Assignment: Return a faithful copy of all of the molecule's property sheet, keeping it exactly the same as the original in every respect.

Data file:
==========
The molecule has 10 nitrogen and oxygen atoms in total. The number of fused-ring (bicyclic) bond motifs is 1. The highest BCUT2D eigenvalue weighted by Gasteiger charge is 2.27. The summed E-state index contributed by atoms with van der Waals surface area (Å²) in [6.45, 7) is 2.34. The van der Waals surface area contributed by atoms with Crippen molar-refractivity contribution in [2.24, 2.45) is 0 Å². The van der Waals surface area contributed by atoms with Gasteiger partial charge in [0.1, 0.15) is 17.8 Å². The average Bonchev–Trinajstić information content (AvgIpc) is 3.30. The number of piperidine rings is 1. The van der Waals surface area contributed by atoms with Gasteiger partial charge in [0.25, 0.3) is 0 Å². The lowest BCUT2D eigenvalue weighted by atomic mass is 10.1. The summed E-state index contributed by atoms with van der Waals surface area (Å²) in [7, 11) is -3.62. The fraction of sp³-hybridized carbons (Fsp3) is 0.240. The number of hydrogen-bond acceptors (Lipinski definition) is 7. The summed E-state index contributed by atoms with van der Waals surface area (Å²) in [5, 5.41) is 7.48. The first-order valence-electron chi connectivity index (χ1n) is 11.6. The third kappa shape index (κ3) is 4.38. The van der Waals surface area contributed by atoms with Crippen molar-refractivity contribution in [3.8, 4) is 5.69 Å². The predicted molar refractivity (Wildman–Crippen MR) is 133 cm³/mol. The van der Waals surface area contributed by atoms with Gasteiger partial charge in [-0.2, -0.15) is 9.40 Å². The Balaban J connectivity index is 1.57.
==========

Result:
The molecule has 10 nitrogen and oxygen atoms in total. The number of fused-ring (bicyclic) bond motifs is 1. The highest BCUT2D eigenvalue weighted by Gasteiger charge is 2.27. The summed E-state index contributed by atoms with van der Waals surface area (Å²) in [6.45, 7) is 2.34. The van der Waals surface area contributed by atoms with Crippen molar-refractivity contribution in [2.24, 2.45) is 0 Å². The van der Waals surface area contributed by atoms with Gasteiger partial charge in [0.1, 0.15) is 17.8 Å². The average Bonchev–Trinajstić information content (AvgIpc) is 3.30. The number of piperidine rings is 1. The van der Waals surface area contributed by atoms with Gasteiger partial charge in [0.25, 0.3) is 0 Å². The lowest BCUT2D eigenvalue weighted by atomic mass is 10.1. The summed E-state index contributed by atoms with van der Waals surface area (Å²) in [7, 11) is -3.62. The fraction of sp³-hybridized carbons (Fsp3) is 0.240. The number of hydrogen-bond acceptors (Lipinski definition) is 7. The summed E-state index contributed by atoms with van der Waals surface area (Å²) in [5, 5.41) is 7.48. The first-order valence-electron chi connectivity index (χ1n) is 11.6. The third kappa shape index (κ3) is 4.38. The van der Waals surface area contributed by atoms with Crippen molar-refractivity contribution in [3.8, 4) is 5.69 Å². The predicted molar refractivity (Wildman–Crippen MR) is 133 cm³/mol. The van der Waals surface area contributed by atoms with Gasteiger partial charge in [-0.2, -0.15) is 9.40 Å². The Balaban J connectivity index is 1.57.